Neal Katyal has argued 43 cases before the Supreme Court. Until the coronavirus pandemic hit, he hadn’t once enlisted his son as an assistant.
Now, Mr. Katyal and other lawyers appearing in the nation’s highest court have to argue their cases remotely, which often means from home. In November, as Mr. Katyal prepared in his home office to represent the city of Philadelphia in a case about religious objections to same-sex parents, he worried about the street noise.
So he gave his 19-year-old son $100 and instructed him to go outside and dole out cash to quiet down any noisemakers. Sure enough, minutes before the hearing began, a truck rolled up, idling loudly.
“Oh my God, the justices are going to be so mad at me,” Mr. Katyal, who served as acting solicitor general in the Obama administration, recalled thinking. Fortunately, the truck drove away without his son having to intercede.
For the nation’s Supreme Court lawyers, being freed from the decorous norms of appearing in person before the high court has brought a new set of questions. Where to work? What to wear? What kind of phone to use? And how to stay in order in a telephone courtroom?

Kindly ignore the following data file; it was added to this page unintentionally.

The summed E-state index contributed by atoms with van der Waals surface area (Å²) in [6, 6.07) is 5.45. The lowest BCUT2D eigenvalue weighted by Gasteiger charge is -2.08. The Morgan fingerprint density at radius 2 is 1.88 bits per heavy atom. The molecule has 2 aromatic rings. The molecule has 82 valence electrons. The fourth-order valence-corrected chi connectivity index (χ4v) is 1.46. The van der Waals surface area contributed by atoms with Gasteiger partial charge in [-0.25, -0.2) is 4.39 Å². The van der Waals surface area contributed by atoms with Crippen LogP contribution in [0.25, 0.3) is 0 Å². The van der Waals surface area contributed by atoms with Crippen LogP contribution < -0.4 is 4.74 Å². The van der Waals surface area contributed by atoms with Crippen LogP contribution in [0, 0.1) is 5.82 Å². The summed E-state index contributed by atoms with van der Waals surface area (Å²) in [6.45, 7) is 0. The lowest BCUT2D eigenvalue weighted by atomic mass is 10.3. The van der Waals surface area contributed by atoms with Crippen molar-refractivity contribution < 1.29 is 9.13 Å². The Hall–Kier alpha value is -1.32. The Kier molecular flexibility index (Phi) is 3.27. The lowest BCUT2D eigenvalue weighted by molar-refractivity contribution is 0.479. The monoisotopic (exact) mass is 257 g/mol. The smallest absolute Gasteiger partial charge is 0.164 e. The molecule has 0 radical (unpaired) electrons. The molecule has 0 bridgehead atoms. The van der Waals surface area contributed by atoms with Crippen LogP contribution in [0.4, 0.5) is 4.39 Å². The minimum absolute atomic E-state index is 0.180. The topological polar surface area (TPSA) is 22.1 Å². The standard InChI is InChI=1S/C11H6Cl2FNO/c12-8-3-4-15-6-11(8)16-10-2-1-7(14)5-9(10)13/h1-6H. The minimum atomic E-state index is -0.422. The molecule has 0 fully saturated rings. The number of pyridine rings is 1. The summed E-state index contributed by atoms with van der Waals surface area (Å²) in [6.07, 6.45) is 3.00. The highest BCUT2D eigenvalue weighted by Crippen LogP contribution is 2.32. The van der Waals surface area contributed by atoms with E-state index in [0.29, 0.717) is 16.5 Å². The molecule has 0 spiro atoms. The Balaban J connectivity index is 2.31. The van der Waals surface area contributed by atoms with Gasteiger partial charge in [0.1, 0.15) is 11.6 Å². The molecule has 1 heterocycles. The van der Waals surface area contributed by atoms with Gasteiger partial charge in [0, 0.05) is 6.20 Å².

Some advocates have tried to replicate the high court’s pomp, dressing in business attire and setting up mock courtrooms to evoke the real-life setting. Others have donned sweatshirts and planted themselves behind messy desks.
Although I didn't get a chance to call in to SCOTUS, I did have a telephone argument, as well as a Zoom argument, in the 11th Circuit this year. Zoom was definitely preferable as you actually get to see the judges instead of just listening. I have another one coming up in February, so it looks like Zoom for the foreseeable future.
I like these two sketches from Lien on both ends of the formality spectrum:
As for me in the 11th, I wore a jacket, but no tie, for the phone argument and a regular old suit and tie for the Zoom argument.